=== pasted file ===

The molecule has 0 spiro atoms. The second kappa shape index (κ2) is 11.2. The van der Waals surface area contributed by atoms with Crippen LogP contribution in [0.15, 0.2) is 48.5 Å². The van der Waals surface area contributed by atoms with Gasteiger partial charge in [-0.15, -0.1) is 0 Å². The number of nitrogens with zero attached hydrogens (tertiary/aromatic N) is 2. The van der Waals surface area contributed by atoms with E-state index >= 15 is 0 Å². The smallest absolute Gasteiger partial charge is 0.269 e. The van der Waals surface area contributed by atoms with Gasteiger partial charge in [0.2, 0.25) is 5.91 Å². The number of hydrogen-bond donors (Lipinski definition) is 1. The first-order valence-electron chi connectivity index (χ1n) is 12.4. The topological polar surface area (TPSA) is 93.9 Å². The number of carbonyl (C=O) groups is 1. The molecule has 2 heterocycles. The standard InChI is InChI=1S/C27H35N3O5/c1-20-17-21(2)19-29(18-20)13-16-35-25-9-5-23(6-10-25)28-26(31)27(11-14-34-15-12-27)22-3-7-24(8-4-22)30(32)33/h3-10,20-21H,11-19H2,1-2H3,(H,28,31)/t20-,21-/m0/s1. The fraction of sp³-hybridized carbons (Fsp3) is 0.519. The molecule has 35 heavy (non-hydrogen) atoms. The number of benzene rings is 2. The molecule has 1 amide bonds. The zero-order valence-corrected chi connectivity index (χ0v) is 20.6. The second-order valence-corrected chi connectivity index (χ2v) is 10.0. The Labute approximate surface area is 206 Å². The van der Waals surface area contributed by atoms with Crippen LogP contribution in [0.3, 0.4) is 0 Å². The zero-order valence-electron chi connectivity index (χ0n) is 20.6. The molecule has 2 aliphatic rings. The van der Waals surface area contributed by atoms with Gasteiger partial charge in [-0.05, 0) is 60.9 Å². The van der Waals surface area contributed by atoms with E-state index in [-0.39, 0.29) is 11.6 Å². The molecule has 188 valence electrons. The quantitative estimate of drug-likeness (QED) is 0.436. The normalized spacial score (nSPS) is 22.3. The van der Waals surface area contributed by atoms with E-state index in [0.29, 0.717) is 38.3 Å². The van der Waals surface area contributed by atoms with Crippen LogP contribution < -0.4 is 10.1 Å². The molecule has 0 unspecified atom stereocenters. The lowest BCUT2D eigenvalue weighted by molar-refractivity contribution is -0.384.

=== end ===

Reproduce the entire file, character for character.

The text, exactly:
The molecule has 0 spiro atoms. The second kappa shape index (κ2) is 11.2. The van der Waals surface area contributed by atoms with Crippen LogP contribution in [0.15, 0.2) is 48.5 Å². The van der Waals surface area contributed by atoms with Gasteiger partial charge in [-0.15, -0.1) is 0 Å². The number of nitrogens with zero attached hydrogens (tertiary/aromatic N) is 2. The van der Waals surface area contributed by atoms with E-state index >= 15 is 0 Å². The smallest absolute Gasteiger partial charge is 0.269 e. The van der Waals surface area contributed by atoms with Gasteiger partial charge in [0.2, 0.25) is 5.91 Å². The number of hydrogen-bond donors (Lipinski definition) is 1. The first-order valence-electron chi connectivity index (χ1n) is 12.4. The topological polar surface area (TPSA) is 93.9 Å². The number of carbonyl (C=O) groups is 1. The molecule has 2 heterocycles. The standard InChI is InChI=1S/C27H35N3O5/c1-20-17-21(2)19-29(18-20)13-16-35-25-9-5-23(6-10-25)28-26(31)27(11-14-34-15-12-27)22-3-7-24(8-4-22)30(32)33/h3-10,20-21H,11-19H2,1-2H3,(H,28,31)/t20-,21-/m0/s1. The fraction of sp³-hybridized carbons (Fsp3) is 0.519. The molecule has 35 heavy (non-hydrogen) atoms. The number of benzene rings is 2. The molecule has 1 amide bonds. The zero-order valence-corrected chi connectivity index (χ0v) is 20.6. The second-order valence-corrected chi connectivity index (χ2v) is 10.0. The Labute approximate surface area is 206 Å². The van der Waals surface area contributed by atoms with Crippen LogP contribution in [0.3, 0.4) is 0 Å². The zero-order valence-electron chi connectivity index (χ0n) is 20.6. The molecule has 2 aliphatic rings. The van der Waals surface area contributed by atoms with Gasteiger partial charge in [-0.05, 0) is 60.9 Å². The van der Waals surface area contributed by atoms with E-state index in [-0.39, 0.29) is 11.6 Å². The molecule has 188 valence electrons. The quantitative estimate of drug-likeness (QED) is 0.436. The normalized spacial score (nSPS) is 22.3. The van der Waals surface area contributed by atoms with E-state index in [0.29, 0.717) is 38.3 Å². The van der Waals surface area contributed by atoms with Crippen LogP contribution < -0.4 is 10.1 Å². The molecule has 0 unspecified atom stereocenters. The lowest BCUT2D eigenvalue weighted by molar-refractivity contribution is -0.384.